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Civic Literacy and Engagement: Legislative Updates

Legislative Updates

As a citizen, it's important to stay informed about legislation and understand the impacts of bills for several reasons:

  • Representation and Democracy: Legislation directly affects the lives of citizens. By staying informed about proposed bills and their potential impacts, individuals can actively participate in the democratic process and ensure their voices are heard. It allows citizens to hold their elected officials accountable and shape policies aligning with their values and interests.
  • Informed Decision-Making: Understanding legislation and its implications enables citizens to make informed decisions about their lives. It allows them to anticipate how law changes affect their rights, responsibilities, and opportunities. This knowledge empowers individuals to plan and adapt accordingly, making choices that align with their best interests.
  • Social and Economic Impact: Legislation can have significant social and economic consequences. It can influence job opportunities, business regulations, taxation, consumer rights, and various aspects of community life. Understanding these impacts helps citizens participate in discussions about economic development, resource allocation, and the overall direction of their communities.
  • Public Welfare and Advocacy: Legislation often addresses issues that impact public welfare, such as healthcare, education, environment, and social justice. By paying attention to legislation, citizens can identify areas where improvements are needed and engage in advocacy efforts to support or oppose specific bills. Civic engagement ensures that the community's needs are considered and that legislation promotes the well-being of citizens.

Below, you will find several ways to follow and engage with legislative updates on a local, state and federal level. 

Albany County & Laramie Resources

Laramie City Council

  • Regular meetings occur at 6:30 p.m. on the first and third Tuesday of the month.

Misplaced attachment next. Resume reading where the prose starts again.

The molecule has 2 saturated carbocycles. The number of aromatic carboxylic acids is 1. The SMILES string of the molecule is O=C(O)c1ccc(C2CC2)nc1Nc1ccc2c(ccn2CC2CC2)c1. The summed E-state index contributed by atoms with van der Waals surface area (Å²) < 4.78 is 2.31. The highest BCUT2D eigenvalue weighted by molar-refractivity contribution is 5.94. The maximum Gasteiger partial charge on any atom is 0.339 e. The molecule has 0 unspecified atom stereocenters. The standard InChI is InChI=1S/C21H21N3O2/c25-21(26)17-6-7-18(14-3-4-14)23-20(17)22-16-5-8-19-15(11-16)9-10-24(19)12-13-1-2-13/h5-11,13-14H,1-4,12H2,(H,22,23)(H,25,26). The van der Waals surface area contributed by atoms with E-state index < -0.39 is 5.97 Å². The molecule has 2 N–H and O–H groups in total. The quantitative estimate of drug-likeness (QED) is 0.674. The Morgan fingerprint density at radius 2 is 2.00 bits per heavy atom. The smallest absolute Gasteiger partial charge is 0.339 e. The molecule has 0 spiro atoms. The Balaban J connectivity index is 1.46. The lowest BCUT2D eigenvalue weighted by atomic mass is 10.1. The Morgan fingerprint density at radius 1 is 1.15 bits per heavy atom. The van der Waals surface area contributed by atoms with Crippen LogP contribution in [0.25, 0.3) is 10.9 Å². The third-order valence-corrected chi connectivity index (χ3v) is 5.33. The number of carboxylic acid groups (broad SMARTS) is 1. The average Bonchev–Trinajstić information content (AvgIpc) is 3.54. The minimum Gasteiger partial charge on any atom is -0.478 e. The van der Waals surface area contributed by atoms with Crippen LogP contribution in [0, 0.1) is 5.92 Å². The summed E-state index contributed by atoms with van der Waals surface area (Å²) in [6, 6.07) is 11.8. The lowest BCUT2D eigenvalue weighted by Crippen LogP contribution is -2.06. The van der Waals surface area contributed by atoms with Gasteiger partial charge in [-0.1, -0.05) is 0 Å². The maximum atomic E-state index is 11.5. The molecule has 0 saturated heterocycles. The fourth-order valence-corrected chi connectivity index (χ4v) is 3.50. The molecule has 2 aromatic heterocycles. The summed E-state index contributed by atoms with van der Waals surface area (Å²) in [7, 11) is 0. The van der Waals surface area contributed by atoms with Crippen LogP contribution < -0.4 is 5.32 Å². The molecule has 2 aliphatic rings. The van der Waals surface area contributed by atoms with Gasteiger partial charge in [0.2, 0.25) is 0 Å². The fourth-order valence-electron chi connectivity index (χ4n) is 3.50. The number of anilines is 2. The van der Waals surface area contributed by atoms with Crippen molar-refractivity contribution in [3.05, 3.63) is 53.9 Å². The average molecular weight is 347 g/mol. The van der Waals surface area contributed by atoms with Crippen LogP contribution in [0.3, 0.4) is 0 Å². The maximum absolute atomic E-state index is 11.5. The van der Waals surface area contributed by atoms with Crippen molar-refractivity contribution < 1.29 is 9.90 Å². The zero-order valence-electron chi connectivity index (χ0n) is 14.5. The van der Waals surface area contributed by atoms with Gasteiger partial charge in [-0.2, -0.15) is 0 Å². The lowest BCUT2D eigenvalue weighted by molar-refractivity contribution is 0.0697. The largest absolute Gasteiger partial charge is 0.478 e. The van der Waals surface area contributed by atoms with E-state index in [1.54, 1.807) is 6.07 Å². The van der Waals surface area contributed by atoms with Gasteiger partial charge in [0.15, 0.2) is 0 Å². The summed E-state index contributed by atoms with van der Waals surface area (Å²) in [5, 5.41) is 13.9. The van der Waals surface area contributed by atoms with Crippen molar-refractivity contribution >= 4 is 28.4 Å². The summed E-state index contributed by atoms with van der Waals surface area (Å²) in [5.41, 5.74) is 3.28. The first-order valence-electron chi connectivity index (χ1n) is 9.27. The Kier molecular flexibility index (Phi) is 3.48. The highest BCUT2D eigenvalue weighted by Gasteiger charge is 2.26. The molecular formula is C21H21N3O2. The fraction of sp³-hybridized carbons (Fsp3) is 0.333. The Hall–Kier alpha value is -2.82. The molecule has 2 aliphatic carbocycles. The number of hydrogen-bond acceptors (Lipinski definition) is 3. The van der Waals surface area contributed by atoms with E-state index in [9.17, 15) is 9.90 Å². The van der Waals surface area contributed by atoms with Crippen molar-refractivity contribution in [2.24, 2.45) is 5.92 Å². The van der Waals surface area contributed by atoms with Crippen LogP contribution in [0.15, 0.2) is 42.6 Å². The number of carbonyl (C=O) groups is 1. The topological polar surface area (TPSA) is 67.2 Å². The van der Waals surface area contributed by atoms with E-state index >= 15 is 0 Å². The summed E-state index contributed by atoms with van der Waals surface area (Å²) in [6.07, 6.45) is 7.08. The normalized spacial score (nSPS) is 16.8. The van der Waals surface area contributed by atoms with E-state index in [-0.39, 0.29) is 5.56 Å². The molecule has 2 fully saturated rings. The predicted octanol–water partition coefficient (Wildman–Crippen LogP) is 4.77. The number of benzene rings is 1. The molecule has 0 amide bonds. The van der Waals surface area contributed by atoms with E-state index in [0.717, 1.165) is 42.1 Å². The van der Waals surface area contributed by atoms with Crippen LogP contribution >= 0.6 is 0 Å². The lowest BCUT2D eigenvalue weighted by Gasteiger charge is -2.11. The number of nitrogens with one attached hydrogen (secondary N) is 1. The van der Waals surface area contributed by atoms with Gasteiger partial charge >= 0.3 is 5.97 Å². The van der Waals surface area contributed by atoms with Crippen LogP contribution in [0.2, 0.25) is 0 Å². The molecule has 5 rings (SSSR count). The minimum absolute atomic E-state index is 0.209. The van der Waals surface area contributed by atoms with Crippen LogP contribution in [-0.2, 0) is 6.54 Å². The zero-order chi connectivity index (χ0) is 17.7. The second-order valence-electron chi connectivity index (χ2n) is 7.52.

• Special meetings are held at the discretion of the City Council. They may occur at different times or dates following notification to the general public via the newspaper, the city website, and postings located within City Hall.
    • Meetings are open to the public and are available in person on a first come, first serve basis. 
    • Meetings can be streamed on YouTube
  • Stay informed about City Council Agendas

Albany County Government

Wyoming State Legislature

State of Wyoming Legislature

U.S. Government & Federal Resources

Congressional Resources

How a Bill Becomes A a Law in the State of Wyoming

How a Bill Becomes a Law with the Wyoming Legislature.

  1. Bill Introduction: A bill is typically introduced by a legislator in either the Wyoming House of Representatives or the Wyoming Senate. The legislator sponsoring the bill presents it to their respective chamber (first reading).

  2. Standing Committee Consideration: The bill is referred to a committee relevant to its subject matter. The committee reviews and analyzes the bill, holds hearings to gather public input, and may make amendments or recommendations.

  3. Floor Debate and Voting: If the committee approves the bill, it is scheduled for floor debate in the chamber where it was introduced. During the debate, legislators can discuss the bill's merits, propose amendments, and voice their support or opposition. Once the debate concludes, a vote is taken. If the bill receives a majority vote in the chamber where it was introduced, it advances to the other chamber.

    • During this process, the bill goes through the Committee of the Whole (debate), a second reading (the bill can be amended, moved, and voted on) and third reading - if the majority vote in favor, the bill passes to the other chamber.

  4. Committee Consideration in the Other Chamber: The bill goes through a similar committee review and consideration process in the other chamber. The committee may propose further amendments or modifications to the bill.

  5. Floor Debate and Voting in the Other Chamber: The bill is then debated and voted upon in the other chamber. If the bill receives a majority vote, it proceeds to the next step.

    • Note: This would have the same process outlined above - Committee of the whole (debate), second and third readings and a vote.

  6. Conference Committee (if necessary): If there are any differences between the versions of the bill passed by the two chambers, a conference committee consisting of members from both chambers is formed. The committee reconciles the differences and develops a compromise version of the bill.

  7. Final Approval: Once both chambers agree on the bill's language, it is presented for a final vote in each chamber. If the bill is approved by both chambers in its final form, it proceeds to the next step.

  8. Governor's Action: The bill is sent to the Governor of Wyoming. The Governor can sign the bill into law, veto it, or allow it to become law without a signature. If the Governor signs the bill, it becomes law. If the Governor vetoes the bill, it can still become law if both chambers vote to override the veto by a two-thirds majority.

  9. Effective Date: Once signed into law, the bill becomes an official statute and takes effect according to the effective date or upon passage if no date is specified.

It's important to note that this is a simplified overview of the legislative process in Wyoming. The specific steps and procedures may vary depending on the circumstances and rules of the legislative session.